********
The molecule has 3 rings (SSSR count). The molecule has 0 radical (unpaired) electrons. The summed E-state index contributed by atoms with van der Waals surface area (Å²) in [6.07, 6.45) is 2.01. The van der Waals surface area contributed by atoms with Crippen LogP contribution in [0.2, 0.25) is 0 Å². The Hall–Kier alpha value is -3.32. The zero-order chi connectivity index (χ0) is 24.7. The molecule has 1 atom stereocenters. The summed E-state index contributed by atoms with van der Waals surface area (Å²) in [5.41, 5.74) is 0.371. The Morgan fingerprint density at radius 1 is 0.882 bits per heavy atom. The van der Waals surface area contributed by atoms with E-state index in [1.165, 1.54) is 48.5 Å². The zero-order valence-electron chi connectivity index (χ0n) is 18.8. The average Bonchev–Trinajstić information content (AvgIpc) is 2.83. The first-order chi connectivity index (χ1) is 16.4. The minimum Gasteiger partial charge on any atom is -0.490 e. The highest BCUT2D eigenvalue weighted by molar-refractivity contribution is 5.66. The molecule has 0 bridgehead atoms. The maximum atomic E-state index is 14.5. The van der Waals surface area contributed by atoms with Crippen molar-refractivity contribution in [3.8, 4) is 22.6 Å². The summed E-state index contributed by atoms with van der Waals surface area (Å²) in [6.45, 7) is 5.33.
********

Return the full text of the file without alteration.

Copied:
The molecule has 3 rings (SSSR count). The molecule has 0 radical (unpaired) electrons. The summed E-state index contributed by atoms with van der Waals surface area (Å²) in [6.07, 6.45) is 2.01. The van der Waals surface area contributed by atoms with Crippen LogP contribution in [0.2, 0.25) is 0 Å². The Hall–Kier alpha value is -3.32. The zero-order chi connectivity index (χ0) is 24.7. The molecule has 1 atom stereocenters. The summed E-state index contributed by atoms with van der Waals surface area (Å²) in [5.41, 5.74) is 0.371. The Morgan fingerprint density at radius 1 is 0.882 bits per heavy atom. The van der Waals surface area contributed by atoms with E-state index in [1.165, 1.54) is 48.5 Å². The zero-order valence-electron chi connectivity index (χ0n) is 18.8. The average Bonchev–Trinajstić information content (AvgIpc) is 2.83. The first-order chi connectivity index (χ1) is 16.4. The minimum Gasteiger partial charge on any atom is -0.490 e. The highest BCUT2D eigenvalue weighted by molar-refractivity contribution is 5.66. The molecule has 0 bridgehead atoms. The maximum atomic E-state index is 14.5. The van der Waals surface area contributed by atoms with Crippen molar-refractivity contribution in [3.8, 4) is 22.6 Å². The summed E-state index contributed by atoms with van der Waals surface area (Å²) in [6.45, 7) is 5.33.